The Economic Impact of Ebola – November 2014 Report

The recent outbreak of Ebola in West Africa has generated global alarm, but while the policy response has, so far, rightly focused on the public health challenge, attention is now turning to the economic consequences which may add further to the damage caused by the disease itself.

The Government of Sierra Leone and its development partners must have valid, credible data and analysis to ensure that their policy responses are evidence-based and that corrective actions are effective and well targeted.

The International Growth Centre (IGC), as part of its mission to bring world-leading economic researchers to work in partnership with policymakers in Asia and Africa, is committed to providing the Government of Sierra Leone with accurate, timely evidence to support the development of effective policy responses.

As a first step, the IGC and Innovations for Poverty Action (IPA) have activated an existing, phone-based food-price-monitoring system to provide rapid feedback to the government on areas of critical need. The IGC and IPA are comparing this data to a baseline collected in 2012.

The latest round of market surveys took place in early October very shortly after all Sierra Leoneans were asked to stay at home for two days and after the introduction of new cordon restrictions in Port Loko, Moyamba, and Bombali. We find:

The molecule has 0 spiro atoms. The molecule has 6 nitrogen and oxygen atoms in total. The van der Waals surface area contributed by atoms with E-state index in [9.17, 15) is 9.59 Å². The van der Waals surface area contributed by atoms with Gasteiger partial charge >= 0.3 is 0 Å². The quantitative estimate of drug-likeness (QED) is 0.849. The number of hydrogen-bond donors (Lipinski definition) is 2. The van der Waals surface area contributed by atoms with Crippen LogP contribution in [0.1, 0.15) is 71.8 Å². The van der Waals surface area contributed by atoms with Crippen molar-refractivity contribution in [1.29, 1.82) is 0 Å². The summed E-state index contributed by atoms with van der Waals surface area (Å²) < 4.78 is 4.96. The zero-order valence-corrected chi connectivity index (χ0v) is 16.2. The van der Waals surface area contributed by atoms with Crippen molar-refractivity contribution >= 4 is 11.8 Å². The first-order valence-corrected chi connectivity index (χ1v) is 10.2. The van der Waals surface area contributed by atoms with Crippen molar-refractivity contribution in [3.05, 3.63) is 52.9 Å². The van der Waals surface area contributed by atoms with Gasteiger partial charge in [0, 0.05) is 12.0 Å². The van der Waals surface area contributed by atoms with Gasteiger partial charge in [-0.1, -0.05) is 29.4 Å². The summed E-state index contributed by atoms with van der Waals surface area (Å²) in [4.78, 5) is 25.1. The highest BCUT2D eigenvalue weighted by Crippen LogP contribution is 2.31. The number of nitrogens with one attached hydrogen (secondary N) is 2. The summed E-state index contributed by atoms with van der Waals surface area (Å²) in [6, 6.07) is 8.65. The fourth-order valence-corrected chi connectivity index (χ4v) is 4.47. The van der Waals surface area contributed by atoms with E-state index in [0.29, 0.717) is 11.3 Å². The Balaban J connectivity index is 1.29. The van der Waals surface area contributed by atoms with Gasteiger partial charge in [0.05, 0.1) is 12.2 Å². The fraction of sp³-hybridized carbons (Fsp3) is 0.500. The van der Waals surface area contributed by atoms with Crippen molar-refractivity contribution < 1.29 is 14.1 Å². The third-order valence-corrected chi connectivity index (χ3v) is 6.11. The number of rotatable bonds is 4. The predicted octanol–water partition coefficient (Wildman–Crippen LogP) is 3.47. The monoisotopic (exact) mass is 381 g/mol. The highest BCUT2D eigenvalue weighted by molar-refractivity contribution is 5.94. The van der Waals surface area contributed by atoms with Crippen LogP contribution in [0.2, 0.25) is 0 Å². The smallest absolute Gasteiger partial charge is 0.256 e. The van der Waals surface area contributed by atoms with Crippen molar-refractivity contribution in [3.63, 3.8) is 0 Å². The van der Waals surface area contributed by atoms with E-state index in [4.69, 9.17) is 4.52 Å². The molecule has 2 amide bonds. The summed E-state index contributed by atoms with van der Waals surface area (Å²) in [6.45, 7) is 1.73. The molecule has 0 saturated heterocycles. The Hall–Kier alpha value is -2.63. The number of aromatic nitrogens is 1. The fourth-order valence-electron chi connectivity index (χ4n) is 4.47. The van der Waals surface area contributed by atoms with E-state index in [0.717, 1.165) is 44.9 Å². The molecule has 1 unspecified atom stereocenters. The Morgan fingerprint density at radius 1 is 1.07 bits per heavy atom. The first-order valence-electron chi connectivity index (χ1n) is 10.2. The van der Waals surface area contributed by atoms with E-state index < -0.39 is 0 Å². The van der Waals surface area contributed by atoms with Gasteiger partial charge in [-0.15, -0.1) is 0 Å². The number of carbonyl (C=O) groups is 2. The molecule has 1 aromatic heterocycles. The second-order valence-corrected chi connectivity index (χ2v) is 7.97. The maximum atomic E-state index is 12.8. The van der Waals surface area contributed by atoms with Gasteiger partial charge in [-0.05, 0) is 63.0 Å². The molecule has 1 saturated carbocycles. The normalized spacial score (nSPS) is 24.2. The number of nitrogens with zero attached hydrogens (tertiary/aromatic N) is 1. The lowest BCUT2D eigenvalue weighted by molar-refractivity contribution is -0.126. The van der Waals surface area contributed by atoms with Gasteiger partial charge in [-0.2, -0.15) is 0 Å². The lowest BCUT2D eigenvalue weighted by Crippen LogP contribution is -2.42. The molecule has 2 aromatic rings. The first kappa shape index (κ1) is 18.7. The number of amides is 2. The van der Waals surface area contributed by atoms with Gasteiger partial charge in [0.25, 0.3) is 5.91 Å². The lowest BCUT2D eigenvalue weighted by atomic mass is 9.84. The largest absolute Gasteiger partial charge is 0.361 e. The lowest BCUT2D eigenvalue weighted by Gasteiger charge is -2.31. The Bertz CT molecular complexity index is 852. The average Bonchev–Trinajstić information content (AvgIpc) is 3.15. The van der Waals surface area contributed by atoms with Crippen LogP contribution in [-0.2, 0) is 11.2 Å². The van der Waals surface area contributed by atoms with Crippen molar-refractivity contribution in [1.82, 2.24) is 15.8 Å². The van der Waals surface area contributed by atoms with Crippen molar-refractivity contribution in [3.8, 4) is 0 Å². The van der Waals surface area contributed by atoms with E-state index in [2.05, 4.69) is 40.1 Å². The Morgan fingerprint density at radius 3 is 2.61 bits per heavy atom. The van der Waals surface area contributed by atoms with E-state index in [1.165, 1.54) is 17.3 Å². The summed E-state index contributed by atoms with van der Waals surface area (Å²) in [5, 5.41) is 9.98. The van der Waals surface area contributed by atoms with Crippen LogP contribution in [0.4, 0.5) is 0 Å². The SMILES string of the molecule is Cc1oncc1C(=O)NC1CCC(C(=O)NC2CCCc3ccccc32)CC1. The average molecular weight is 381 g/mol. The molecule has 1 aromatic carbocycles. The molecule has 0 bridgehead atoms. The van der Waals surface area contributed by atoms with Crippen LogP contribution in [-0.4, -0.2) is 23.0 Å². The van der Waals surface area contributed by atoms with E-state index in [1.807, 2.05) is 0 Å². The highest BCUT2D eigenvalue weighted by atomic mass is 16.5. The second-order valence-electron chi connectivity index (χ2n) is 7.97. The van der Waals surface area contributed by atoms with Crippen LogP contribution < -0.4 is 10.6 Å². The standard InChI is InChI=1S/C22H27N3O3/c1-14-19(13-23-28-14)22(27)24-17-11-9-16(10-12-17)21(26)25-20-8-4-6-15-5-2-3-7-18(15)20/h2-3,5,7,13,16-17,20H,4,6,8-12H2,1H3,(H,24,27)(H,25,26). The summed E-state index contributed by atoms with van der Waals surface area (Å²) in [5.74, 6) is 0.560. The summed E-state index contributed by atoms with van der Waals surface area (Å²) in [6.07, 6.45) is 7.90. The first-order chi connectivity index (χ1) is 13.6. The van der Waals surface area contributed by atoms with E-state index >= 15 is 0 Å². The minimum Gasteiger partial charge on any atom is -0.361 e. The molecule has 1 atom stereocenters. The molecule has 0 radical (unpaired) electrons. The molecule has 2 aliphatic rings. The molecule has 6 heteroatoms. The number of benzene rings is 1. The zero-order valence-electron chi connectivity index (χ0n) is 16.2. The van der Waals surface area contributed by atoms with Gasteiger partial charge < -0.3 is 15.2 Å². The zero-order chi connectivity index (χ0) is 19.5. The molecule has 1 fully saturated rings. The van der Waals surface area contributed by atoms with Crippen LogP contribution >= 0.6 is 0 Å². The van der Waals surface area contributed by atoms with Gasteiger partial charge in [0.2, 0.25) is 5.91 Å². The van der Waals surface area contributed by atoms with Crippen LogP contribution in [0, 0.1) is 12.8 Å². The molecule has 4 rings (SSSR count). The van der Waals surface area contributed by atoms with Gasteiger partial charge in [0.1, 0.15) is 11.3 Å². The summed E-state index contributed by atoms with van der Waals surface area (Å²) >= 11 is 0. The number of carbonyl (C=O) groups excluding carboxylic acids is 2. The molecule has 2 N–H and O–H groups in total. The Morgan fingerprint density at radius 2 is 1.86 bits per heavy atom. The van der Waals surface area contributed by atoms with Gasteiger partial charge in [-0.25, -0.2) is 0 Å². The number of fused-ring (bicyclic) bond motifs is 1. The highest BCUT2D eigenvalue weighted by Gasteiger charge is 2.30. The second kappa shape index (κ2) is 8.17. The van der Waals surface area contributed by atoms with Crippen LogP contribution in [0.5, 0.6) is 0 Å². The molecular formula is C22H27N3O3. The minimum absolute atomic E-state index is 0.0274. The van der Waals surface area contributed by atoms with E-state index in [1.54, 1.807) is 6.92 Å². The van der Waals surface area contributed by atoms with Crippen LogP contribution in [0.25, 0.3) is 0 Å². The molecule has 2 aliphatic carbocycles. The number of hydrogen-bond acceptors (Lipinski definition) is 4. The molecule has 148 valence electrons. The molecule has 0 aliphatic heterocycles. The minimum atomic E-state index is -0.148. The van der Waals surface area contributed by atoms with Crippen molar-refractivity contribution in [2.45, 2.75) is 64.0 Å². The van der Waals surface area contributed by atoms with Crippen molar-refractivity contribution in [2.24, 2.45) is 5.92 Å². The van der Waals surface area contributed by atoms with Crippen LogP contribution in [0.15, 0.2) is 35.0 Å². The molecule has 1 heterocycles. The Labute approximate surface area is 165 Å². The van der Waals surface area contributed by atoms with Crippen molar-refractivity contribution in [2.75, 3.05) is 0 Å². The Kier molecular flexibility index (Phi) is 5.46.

• The number of traders selling basic food items has continued to fall in all districts. In Kailahun and Kenema (the first districts to be cordoned) there are 69% fewer domestic rice traders than in 2012 while the decline in newly cordoned areas is 29%.
  • Prices of basic food commodities at markets are not significantly higher in October than they were at this time in previous years, nor are they higher on average in cordon areas.
  • There are outliers where prices are much higher and there are more of these outliers than in normal years.
  • There are an increasing number of markets that are closed. In most of these cases traders report they are selling food from their homes. However, it will be important to monitor food security at the household level to ensure that food (at reasonable prices) is reaching households especially in remote locations.
  • Very preliminary data however suggests a new risk to food security or at least a potential delay in the rice harvests. Rainfall in September was much higher than it usually is at this time of year, but it did begin to decrease in October. This may negatively impact the rice harvest or at the very least delay the rice harvests.

Food security is not just a function of food availability and price but also of income. The reduction in the number of traders is suggestive of reductions in economic activity more generally which will depress income. Other data collection efforts are attempting to capture the decline in economic activity more generally. We will report on the results of this work as soon as they are available.

The full report is available via the download to the right.